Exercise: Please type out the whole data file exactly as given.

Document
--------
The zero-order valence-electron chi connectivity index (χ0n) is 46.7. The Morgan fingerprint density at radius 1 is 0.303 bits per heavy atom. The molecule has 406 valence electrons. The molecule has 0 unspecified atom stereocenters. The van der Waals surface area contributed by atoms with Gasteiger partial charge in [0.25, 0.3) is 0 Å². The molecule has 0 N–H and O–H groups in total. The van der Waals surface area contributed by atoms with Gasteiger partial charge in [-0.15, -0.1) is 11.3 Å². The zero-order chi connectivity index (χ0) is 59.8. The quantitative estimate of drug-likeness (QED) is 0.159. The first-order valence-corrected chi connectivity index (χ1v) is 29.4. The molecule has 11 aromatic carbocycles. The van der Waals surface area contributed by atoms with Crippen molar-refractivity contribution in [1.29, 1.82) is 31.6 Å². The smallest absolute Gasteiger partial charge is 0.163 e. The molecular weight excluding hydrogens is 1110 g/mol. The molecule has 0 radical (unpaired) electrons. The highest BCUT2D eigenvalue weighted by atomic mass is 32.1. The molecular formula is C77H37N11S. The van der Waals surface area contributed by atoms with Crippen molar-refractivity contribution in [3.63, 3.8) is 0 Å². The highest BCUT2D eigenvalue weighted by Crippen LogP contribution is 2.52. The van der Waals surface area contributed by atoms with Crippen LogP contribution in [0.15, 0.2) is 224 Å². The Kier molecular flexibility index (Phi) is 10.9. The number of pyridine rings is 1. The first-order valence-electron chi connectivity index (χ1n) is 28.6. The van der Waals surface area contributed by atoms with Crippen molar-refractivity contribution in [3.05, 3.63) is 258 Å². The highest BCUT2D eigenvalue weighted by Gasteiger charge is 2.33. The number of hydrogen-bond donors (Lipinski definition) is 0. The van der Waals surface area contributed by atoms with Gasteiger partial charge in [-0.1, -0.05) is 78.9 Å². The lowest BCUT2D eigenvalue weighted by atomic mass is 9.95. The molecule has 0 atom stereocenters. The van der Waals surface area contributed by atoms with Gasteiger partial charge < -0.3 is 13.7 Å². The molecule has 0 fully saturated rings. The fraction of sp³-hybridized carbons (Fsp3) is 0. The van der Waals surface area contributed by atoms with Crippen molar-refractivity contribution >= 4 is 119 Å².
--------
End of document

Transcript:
The zero-order valence-electron chi connectivity index (χ0n) is 46.7. The Morgan fingerprint density at radius 1 is 0.303 bits per heavy atom. The molecule has 406 valence electrons. The molecule has 0 unspecified atom stereocenters. The van der Waals surface area contributed by atoms with Gasteiger partial charge in [0.25, 0.3) is 0 Å². The molecule has 0 N–H and O–H groups in total. The van der Waals surface area contributed by atoms with Gasteiger partial charge in [-0.15, -0.1) is 11.3 Å². The zero-order chi connectivity index (χ0) is 59.8. The quantitative estimate of drug-likeness (QED) is 0.159. The first-order valence-corrected chi connectivity index (χ1v) is 29.4. The molecule has 11 aromatic carbocycles. The van der Waals surface area contributed by atoms with Crippen molar-refractivity contribution in [1.29, 1.82) is 31.6 Å². The smallest absolute Gasteiger partial charge is 0.163 e. The molecular weight excluding hydrogens is 1110 g/mol. The molecule has 0 radical (unpaired) electrons. The highest BCUT2D eigenvalue weighted by atomic mass is 32.1. The molecular formula is C77H37N11S. The van der Waals surface area contributed by atoms with Crippen molar-refractivity contribution in [3.63, 3.8) is 0 Å². The highest BCUT2D eigenvalue weighted by Crippen LogP contribution is 2.52. The van der Waals surface area contributed by atoms with Crippen LogP contribution in [0.15, 0.2) is 224 Å². The Kier molecular flexibility index (Phi) is 10.9. The number of pyridine rings is 1. The first-order valence-electron chi connectivity index (χ1n) is 28.6. The van der Waals surface area contributed by atoms with Crippen molar-refractivity contribution in [3.05, 3.63) is 258 Å². The highest BCUT2D eigenvalue weighted by Gasteiger charge is 2.33. The number of hydrogen-bond donors (Lipinski definition) is 0. The van der Waals surface area contributed by atoms with Gasteiger partial charge in [-0.1, -0.05) is 78.9 Å². The lowest BCUT2D eigenvalue weighted by atomic mass is 9.95. The molecule has 0 atom stereocenters. The van der Waals surface area contributed by atoms with Gasteiger partial charge < -0.3 is 13.7 Å². The molecule has 0 fully saturated rings. The fraction of sp³-hybridized carbons (Fsp3) is 0. The van der Waals surface area contributed by atoms with Crippen molar-refractivity contribution >= 4 is 119 Å².